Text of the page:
SWIMMING: Snelling instils sense of success

SWIMMING SHOULD be all about racing, but often it is about beating the clock, which can be the only familiar sight in an unfamiliar environment. However, the introduction of semi-finals at this week's European Championships, which start today in Istanbul, will put the emphasis on the one reason everyone is here - to race.

Paul Palmer has welcomed the new format, which will also be used in the Sydney Olympics next year. "The sport is about winning races and this will make a lot of the races more tactical. I think it is a great idea," he said. "And hopefully, people will see the semis and want to find out what happens in the final the next day."

The 38-strong team arrived here on Friday and, for once, came without the empty rhetoric of being the best prepared team ever, and hoping for a medal or two. This time the senior swimmers have been together as a team since 1994 and they grow stronger with each other's successes. Palmer joins James Hickman, Mark Foster, Sue Rolph, Alison Sheppard, Karen Pickering and Graeme Smith as an elite group that can win multiple medals for Britain, and who will be disappointed if they do not exceed the two gold, one silver and three bronze medals from Seville in 1997.

Since Deryk Snelling was appointed the national performance director after Britain's dreadful showing at the Atlanta Olympics three years ago, he has made two specific changes which appear to be working.

The first was to throw money at swimming. It seemed everyone was taken on a national team training camp and included in international meets. Criticised for it at the time, Snelling knew that for the cream to rise to the top he needed plenty of milk. And in Britain at the time that he took charge, there was just not enough. Snelling has been proved right as his decision has raised the general standard of the national team, making those at the top work harder to keep their places.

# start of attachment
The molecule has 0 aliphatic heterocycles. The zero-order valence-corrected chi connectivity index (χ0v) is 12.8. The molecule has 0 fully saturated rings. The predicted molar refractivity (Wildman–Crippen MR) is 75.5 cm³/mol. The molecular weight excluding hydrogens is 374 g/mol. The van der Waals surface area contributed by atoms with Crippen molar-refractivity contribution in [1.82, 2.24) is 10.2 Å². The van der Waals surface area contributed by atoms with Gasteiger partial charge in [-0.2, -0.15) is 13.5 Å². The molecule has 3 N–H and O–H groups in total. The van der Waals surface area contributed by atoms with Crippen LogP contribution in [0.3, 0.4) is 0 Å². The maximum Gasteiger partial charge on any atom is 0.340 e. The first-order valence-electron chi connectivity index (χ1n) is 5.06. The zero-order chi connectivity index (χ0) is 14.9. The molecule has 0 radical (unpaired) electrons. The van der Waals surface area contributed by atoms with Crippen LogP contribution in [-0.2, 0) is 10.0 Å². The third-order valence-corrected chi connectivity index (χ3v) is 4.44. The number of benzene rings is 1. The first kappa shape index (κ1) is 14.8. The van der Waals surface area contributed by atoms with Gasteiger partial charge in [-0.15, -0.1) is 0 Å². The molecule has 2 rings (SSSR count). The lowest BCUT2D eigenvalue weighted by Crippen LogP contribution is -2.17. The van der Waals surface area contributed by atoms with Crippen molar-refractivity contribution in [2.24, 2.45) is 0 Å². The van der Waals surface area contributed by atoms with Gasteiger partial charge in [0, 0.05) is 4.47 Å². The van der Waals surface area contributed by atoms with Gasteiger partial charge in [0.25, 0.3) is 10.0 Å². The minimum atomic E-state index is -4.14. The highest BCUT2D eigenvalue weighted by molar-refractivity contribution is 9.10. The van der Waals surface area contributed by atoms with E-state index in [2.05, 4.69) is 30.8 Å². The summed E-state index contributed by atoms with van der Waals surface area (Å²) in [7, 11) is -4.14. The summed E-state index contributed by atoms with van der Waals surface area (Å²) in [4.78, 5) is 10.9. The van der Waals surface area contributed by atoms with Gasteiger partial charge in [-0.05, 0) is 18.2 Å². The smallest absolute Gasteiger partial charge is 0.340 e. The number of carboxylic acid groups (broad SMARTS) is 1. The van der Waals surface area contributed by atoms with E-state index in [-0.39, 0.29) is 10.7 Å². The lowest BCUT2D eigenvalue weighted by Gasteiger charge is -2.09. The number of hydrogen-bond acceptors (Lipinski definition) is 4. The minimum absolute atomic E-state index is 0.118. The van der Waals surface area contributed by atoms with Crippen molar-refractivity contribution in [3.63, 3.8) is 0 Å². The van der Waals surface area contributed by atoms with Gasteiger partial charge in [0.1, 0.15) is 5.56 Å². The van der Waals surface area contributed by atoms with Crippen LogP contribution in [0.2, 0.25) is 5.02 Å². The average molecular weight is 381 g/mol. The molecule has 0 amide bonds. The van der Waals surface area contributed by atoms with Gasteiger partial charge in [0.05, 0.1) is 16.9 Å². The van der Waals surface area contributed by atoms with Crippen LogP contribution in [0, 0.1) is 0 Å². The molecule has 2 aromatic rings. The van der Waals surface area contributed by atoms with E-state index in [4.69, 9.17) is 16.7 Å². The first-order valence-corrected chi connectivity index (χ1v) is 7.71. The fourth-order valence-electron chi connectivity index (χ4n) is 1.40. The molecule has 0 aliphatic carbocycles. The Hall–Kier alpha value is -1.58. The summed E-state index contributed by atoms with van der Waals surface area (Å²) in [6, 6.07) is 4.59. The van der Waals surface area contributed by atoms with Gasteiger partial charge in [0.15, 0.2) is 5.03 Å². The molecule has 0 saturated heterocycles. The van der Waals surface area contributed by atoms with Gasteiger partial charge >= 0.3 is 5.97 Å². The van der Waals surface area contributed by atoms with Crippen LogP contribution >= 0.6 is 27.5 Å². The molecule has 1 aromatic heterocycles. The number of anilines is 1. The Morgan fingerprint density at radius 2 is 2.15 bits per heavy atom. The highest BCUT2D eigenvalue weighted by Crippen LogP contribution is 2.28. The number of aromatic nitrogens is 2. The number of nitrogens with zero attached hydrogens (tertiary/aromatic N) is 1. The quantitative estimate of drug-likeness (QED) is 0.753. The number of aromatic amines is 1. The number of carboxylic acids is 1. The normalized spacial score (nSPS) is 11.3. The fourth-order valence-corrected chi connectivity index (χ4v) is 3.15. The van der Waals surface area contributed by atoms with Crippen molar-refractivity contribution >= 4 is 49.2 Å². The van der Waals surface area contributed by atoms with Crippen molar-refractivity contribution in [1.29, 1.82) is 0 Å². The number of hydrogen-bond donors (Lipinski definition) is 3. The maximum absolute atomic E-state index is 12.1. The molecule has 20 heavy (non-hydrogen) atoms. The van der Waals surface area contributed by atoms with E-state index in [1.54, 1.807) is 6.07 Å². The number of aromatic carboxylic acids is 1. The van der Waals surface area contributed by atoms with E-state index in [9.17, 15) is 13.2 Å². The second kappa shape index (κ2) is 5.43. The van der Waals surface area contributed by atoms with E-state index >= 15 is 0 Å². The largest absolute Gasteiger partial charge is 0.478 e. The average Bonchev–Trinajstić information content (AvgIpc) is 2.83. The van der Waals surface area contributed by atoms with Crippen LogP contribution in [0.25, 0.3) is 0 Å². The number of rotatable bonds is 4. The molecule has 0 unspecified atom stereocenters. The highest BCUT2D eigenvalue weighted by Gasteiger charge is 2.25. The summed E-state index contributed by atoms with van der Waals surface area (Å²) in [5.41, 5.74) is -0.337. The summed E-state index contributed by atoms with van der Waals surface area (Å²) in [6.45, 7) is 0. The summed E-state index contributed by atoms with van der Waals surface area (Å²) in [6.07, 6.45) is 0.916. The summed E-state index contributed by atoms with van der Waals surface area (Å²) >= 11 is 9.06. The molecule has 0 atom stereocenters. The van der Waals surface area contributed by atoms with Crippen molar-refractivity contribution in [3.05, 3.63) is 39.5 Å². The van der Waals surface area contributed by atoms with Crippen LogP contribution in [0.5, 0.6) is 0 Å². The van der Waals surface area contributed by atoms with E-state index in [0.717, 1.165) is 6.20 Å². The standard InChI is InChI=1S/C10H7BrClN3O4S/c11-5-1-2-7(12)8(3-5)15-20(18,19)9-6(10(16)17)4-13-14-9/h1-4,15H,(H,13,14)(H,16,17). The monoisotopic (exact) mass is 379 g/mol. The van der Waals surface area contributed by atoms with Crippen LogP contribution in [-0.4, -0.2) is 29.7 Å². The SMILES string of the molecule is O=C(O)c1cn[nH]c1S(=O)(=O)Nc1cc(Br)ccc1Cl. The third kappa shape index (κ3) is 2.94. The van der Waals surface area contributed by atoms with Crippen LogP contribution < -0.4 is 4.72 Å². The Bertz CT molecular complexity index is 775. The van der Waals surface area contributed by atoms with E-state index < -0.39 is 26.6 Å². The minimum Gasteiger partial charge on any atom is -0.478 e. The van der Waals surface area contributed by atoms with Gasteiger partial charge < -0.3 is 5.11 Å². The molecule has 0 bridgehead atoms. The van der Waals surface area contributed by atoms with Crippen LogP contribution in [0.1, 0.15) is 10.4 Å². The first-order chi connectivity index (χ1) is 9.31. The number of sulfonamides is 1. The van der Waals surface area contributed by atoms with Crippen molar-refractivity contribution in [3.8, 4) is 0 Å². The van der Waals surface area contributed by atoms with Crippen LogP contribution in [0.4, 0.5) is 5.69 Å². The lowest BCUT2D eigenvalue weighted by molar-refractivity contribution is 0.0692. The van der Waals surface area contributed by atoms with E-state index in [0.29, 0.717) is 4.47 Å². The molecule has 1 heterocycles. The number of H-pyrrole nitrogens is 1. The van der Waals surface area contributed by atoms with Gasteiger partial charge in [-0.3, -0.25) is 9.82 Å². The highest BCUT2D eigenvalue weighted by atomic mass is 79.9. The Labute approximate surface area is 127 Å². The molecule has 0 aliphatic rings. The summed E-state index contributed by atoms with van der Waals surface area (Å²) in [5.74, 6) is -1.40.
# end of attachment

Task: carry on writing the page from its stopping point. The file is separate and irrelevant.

The second change was to bang his head against the wall of English tradition, and force the message through that swimming is a team sport and that British swimmers have every right to stand on medal podiums the world over. The last three years of international travel and competition has finally created a group who are not afraid to win and who increasingly see their team-mates doing so.

Snelling's focus on developing the relay squads has proved to be the right move. The men's 4 x 200 freestyle team are the defending European champions and the women's 4 x 100 freestyle team are expected to improve on the bronze they won two years ago. This initially created eight world class swimmers who know what it is like to win medals. Add to this the individual successes, and it is becoming a formidable team, focused on success in Sydney and beyond.

One of the highlights of this week will be Foster's attempt to win two individual gold medals. In both the 50 metres freestyle and 50m butterfly, he has held the short course world records. In the long course, 50m pool he will dispute the title of "fastest man in water" with the European record holder and triple Olympic champion, Alex Popov, of Russia.

Today though, sees Foster and James Hickman begin with the 50m butterfly. Paul Palmer will be defending his 200m freestyle title and Sue Rolph starts her week in the 4 x 100m freestyle relay team.

Here in Istanbul, the wind blows off the Bosphorus to cool a sweltering city. It is hoped that the same blast of fresh air, which caused havoc at the weekend for the divers on the 10m tower, will assist the swimmers as they shrug off their amateur past, and step from Istanbul across the threshold to a new, professional, exciting future that will lead them on to Sydney.

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